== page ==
In her biography, Adela Breton: A Victorian Artist Amid Mexico's Ruins, Mary F. McVicker traces Breton's life from her birth in 1849 to affluent, upper-class parents in Bath, England, to her death from dysentery, at the age of seventy-four, in Rio de Janeiro. However, it is primarily the last thirty years of her subject's life that concerns McVicker. During these years, Breton left her comfortable home in England for extended periods while she pursued a difficult, and often dangerous, career as a Mesoamerican archeologist. It is an engaging story, and McVicker tells it lucidly in a readable style. As McVicker states at the outset of her book, Breton was not educated to pursue a career. Rather, she mastered the accomplishments deemed suitable for a Victorian lady--singing, dancing and piano, modern languages, riding, drawing, and painting--all intended to increase her desirability as a wife. She did not marry, however, but lived a quiet life caring for her aging parents until first her mother, then her father died, leaving her wealthy and at loose ends at the age of thirty-eight. Almost immediately, she began to travel. She journeyed extensively through Canada, the United States, and Mexico before embarking on a two-year Mexican "grand tour" in 1893, accompanied only by her Mexican guide, Pablo Solorio. Breton probably began traveling for pleasure, and to escape what she considered to be the stultifying atmosphere of English society. However, as the letters and diary entries McVicker cites in her studiously researched book reveal, Breton had a sharp and restless intellect and a deep-seated desire to be productive. She described the long years of her father's retirement in Bath as useless. She had no intention of being similarly unoccupied herself. Struck by the Pre-Columbian ruins she encountered and painted during her tour, she approached the English archeologist Alfred P. Maudsley and offered her services as a copyist. Maudsley sent her to the ruined Mayan city of Chichen Itza, in the Yucatan jungle, to make copies in color of the murals in the Temple of Jaguars. This was the first of many copying projects Breton carried out in Mexico over the course of the next ten years. While Chichen Itza absorbed most of her attention, she also worked in Acanceh and Teotihuacan. In the days before reliable color film, Breton's carefully measured and painted copies provided invaluable records of rapidly deteriorating ancient artworks. However, her engagement with Mesoamerican archeology was not confined to copying. As McVicker notes, Breton found a niche and she exploited it. Realizing that she possessed a useful skill, she used it as a point of entry into a male-dominated discipline that she had long found fascinating. While working in the field, Breton threw herself into the study of Pre-Columbian languages and cultures. Fascinatingly, McVicker reveals that she also served as an informal mentor to the American archeologist Alfred Tozzer, who came to Chichen Itza in 1902 at the outset of his career. In that same year, Breton made her "professional debut" at the Thirteenth International Congress of Americanists in New York City. She was active in this organization for the rest of her life, delivering papers regularly and serving periodically as an officer. She organized the 1912 Congress of Americanists in London and edited its proceedings. Breton also published articles on Mayan art in several scientific journals, including Nature and MAN. Despite her successes, Breton's career as an archeologist was limited in many ways. Her commitment to making herself useful as a copyist--the very skill that won her acceptance among her Americanist peers--ultimately curtailed her own scholarly interests. For instance, although she was keenly interested in the unexcavated mounds at Ake, she had neither the personal nor the institutional resources at her disposal to dig there herself, and her attempts to stir up interest among her colleagues fell largely on deaf ears. Without projects of her own, she was left to assist others in their research. Even after the Revolution in Mexico and the First World War put an end to her fieldwork, her time was taken up with copying Mayan codices in European libraries--copies she made as favors for other scholars. Finally, as McVicker notes sadly in her conclusion, Breton's contributions to the field of Mesoamerican archeology were quickly forgotten after her death in 1923. Her career had unfolded during a period when the line between amateur and professional was still fluid--particularly in the relatively neglected field of Mesoamerican archeology. By the 1920s, this was changing. In their struggle to promote their own professionalism, a new generation of Mesoamerican archeologists shied away from anything that smacked of amateurism. As a woman without a university education or an institutional affiliation, Breton seemed too much like a dilettante for her work to be publicly acknowledged, even though her copies were, in many cases, the only accurate records of artworks whose colors had faded away completely. Breton's career has many parallels to those of American and English women artists who were similarly struggling for professional status around the turn of the last century. Like these women, she had to find a balance between the freedom and mobility she needed to do her work, and the restraints of decorum. She also had to fight to establish herself as a respected peer among (sometimes resentful) male colleagues, and she used her friendships with other women in her field to strengthen both her own position and theirs. Playing up this point, McVicker makes much of the fact that Breton knew and liked the so-called Red Rose Girls of Philadelphia. This group included Jessie Willcox Smith, Elizabeth Shippen Green, and Violet Oakley, who met at the Pennsylvania Academy of the Fine Arts and went on to study together with the American illustrator Howard Pyle. In 1900, they established an unconventional household in which a fourth female friend kept house while the three artists pursued highly successful careers. Breton knew the Red Rose Girls through her cousin, who lived in Philadelphia. It is very likely that she admired their courage and creativity, and that she respected them as fellow professionals. It is unlikely, however, that she considered herself their colleague. An obvious criticism of McVicker's worthy project is that, by working so hard to frame Breton as a fine artist, the author is simply mis-categorizing her. Breton was a technical artist. Her paintings, though beautifully made, were not intended as fine art, nor were they exhibited as such during her lifetime. Rather, they are precisely measured and colored renderings of Mayan art, which Breton considered part of her scientific research. Breton's paintings, a number of which are illustrated in color by McVicker, can be instructively compared to the prints of Frederick Catherwood, the British illustrator who accompanied the American explorer John Lloyd Stephens on his travels through Mexico in the late 1830s and early 1840s. His pictures of Mayan art and architecture, while accurate, are imbued with a thoroughly romantic sensibility. In them, ruins and figures often emerge from jungle foliage, half-shrouded in .dramatic shadows that add to their aura of mystery and sublimity. Breton's goals were quite different. She sought to document her subjects scientifically rather than to interpret them artistically. Even when landscape features appear in her paintings, these elements are kept to a minimum, and the light falls evenly, elucidating rather than obscuring her subjects. Breton's paintings, like her scholarly articles, are essentially descriptive. Clearly, she had a sense of herself as a pioneer in a burgeoning field, and she was aware that her work--both written and painted--could serve as the groundwork for later studies. McVicker might have fruitfully compared Breton's career to those of other late-nineteenth-century women who worked as scientific illustrators, most notably the English botanical painter Marianne North. Although McVicker does mention North, it is only in passing. In fact, the parallels between North's career and Breton's are striking. Like Breton, North was a wealthy, unmarried woman who found her vocation after the death of her parents, when she was forty years old. Also like Breton, she offered her services as a copyist to prominent scientists, including Sir Joseph Hooker and Charles Darwin. Over the course of thirteen years, North traveled to every continent as well as several Caribbean and Pacific islands, making precise and beautiful paintings of local flora. In the process, she discovered several new species. In the early 1880s, North installed more than eight hundred of her paintings in a special gallery at Kew Gardens in London. Breton may have seen them there. It is even more likely that she read North's autobiography, which was published posthumously in 1892. Significantly, this was just two years before Breton embarked on her own career as a copyist. Despite minor flaws, McVicker has written a thorough and very interesting study. The importance of her book lies in what it has to say, not only about Adela Breton, but about women's place in the historiography of both Mesoamerican archeology and scientific illustration. Like Breton herself, McVicker offers her readers a beautifully crafted, descriptive work. It will no doubt serve as a basis for more extensive studies that explore the foundational roles women played in these fields.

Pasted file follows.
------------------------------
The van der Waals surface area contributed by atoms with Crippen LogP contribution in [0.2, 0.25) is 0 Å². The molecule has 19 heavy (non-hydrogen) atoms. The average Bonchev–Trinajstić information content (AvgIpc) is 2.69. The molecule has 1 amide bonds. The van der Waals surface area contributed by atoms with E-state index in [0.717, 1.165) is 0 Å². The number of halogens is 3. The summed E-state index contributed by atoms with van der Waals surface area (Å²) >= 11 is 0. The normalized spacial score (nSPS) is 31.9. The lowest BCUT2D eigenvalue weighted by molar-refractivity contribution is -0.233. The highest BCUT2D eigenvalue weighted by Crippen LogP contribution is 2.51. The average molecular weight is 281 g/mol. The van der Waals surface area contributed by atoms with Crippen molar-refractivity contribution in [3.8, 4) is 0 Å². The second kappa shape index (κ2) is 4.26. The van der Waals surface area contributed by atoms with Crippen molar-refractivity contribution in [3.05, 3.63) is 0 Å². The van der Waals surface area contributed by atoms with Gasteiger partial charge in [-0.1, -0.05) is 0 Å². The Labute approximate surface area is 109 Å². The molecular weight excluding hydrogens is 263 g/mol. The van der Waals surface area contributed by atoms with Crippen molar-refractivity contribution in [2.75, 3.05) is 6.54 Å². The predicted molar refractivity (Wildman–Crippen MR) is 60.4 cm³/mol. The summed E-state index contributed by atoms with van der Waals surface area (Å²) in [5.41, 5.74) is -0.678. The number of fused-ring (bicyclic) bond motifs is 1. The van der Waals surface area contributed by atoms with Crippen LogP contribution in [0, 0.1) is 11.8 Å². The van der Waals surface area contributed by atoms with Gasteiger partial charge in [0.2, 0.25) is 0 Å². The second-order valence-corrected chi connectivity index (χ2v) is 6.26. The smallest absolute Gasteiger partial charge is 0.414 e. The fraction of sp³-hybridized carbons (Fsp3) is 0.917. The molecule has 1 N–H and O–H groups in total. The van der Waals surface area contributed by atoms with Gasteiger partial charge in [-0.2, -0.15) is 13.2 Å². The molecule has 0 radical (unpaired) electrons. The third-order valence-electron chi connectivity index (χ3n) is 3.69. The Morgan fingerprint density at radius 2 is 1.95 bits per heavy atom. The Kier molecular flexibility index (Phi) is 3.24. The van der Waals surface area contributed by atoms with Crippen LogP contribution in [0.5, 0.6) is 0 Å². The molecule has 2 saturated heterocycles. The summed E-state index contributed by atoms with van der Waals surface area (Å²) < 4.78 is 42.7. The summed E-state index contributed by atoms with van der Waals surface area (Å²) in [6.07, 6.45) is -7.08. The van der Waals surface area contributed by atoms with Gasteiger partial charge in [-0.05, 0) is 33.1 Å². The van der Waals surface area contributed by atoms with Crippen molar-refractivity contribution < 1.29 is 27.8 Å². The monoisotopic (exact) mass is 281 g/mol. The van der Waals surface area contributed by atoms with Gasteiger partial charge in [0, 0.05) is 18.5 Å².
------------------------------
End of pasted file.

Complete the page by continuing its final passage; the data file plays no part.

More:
Stealing the Mona Lisa, 1911